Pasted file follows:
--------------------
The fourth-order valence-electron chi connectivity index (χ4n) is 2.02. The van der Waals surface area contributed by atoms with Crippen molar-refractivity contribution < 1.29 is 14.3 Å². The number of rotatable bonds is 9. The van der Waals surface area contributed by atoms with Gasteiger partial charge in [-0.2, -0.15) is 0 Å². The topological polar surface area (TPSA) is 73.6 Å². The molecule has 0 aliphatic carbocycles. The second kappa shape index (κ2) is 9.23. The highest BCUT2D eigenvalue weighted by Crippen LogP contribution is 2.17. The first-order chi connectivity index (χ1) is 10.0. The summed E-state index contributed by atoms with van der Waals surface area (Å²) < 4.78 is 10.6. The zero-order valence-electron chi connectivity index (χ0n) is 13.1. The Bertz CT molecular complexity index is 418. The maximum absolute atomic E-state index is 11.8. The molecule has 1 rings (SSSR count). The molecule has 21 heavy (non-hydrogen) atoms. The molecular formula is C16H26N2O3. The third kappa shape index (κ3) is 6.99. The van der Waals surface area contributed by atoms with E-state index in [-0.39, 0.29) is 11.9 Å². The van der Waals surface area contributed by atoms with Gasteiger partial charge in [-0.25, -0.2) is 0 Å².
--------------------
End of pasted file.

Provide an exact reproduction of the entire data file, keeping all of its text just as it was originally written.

The fourth-order valence-electron chi connectivity index (χ4n) is 2.02. The van der Waals surface area contributed by atoms with Crippen molar-refractivity contribution < 1.29 is 14.3 Å². The number of rotatable bonds is 9. The van der Waals surface area contributed by atoms with Gasteiger partial charge in [-0.2, -0.15) is 0 Å². The topological polar surface area (TPSA) is 73.6 Å². The molecule has 0 aliphatic carbocycles. The second kappa shape index (κ2) is 9.23. The highest BCUT2D eigenvalue weighted by Crippen LogP contribution is 2.17. The first-order chi connectivity index (χ1) is 10.0. The summed E-state index contributed by atoms with van der Waals surface area (Å²) < 4.78 is 10.6. The zero-order valence-electron chi connectivity index (χ0n) is 13.1. The Bertz CT molecular complexity index is 418. The maximum absolute atomic E-state index is 11.8. The molecule has 1 rings (SSSR count). The molecule has 21 heavy (non-hydrogen) atoms. The molecular formula is C16H26N2O3. The third kappa shape index (κ3) is 6.99. The van der Waals surface area contributed by atoms with E-state index in [-0.39, 0.29) is 11.9 Å². The van der Waals surface area contributed by atoms with Gasteiger partial charge in [-0.25, -0.2) is 0 Å².